Symptoms of cataract
Cataract patients usually describe their eyesight as seeing through clouded lenses and gazing through a frosty or fogged-up window. Cataracts can cause clouded vision, making it difficult to read, drive a car (particularly at night), or see the expression on a friend’s face. better lighting in the morning and eyeglasses can help you deal with cataracts at first, but they will eventually reduce your vision considerably and interfere with your activities.
Cataract advancement typically increases the dioptric ( refraction ) power of the lens, resulting in mild-to-moderate short-sightedness. As a result of so-called myopia (short-sightedness), presbyopic individuals who were unable to focus on near objects report improved near vision and decreased need for reading glasses. However, this is a transient phenomenon, and when the optical quality of the lens deteriorates, the visual acuity becomes very poor. Transient myopia associated with cataracts is not common in cortical and posterior subcapsular cataracts.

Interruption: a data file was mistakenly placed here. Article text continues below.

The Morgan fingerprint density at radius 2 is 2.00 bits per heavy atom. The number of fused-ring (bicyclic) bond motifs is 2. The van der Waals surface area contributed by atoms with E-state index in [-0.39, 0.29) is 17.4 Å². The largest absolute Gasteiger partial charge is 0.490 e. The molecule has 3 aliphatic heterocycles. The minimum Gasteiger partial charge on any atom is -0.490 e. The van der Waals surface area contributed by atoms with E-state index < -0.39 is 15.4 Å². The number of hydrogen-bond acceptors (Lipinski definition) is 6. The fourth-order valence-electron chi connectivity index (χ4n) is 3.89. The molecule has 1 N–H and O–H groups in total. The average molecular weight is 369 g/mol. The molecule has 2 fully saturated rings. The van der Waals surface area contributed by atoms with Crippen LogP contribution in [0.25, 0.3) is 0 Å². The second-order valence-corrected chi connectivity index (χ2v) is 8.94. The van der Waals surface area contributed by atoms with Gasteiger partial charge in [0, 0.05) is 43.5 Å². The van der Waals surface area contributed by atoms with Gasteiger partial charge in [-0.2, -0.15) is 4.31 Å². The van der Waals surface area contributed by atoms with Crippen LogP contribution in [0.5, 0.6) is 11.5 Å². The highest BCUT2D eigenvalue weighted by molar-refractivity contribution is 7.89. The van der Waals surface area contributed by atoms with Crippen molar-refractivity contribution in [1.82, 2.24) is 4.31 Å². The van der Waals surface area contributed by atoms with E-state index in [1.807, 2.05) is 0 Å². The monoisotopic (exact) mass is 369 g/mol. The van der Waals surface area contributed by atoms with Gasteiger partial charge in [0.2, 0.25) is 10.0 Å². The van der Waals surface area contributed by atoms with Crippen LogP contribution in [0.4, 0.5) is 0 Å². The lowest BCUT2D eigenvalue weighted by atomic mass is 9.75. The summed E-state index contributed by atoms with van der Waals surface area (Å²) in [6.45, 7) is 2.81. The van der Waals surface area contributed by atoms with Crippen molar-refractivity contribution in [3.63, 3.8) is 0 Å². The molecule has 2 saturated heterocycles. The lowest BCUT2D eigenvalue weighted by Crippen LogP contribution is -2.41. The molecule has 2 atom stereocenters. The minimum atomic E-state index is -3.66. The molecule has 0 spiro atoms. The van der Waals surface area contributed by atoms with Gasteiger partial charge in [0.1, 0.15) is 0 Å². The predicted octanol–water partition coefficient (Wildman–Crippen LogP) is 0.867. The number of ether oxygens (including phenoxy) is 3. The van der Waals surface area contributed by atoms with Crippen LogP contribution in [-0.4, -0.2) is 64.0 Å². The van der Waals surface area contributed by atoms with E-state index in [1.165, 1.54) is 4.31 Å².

Double vision is a common complaint of patients with the initial stages of cataracts. Diplopia (double vision) of cataracts is usually monocular and caused by the perception of two images from one eye (the diseased one). The double vision of cataracts is believed to be caused by lens opacity separating the one point on the retina on which the collected light beam into two points. This condition could also be presented as halos around light. light sensitivity in patients with cataracts is found to be less common than the previously mentioned symptoms.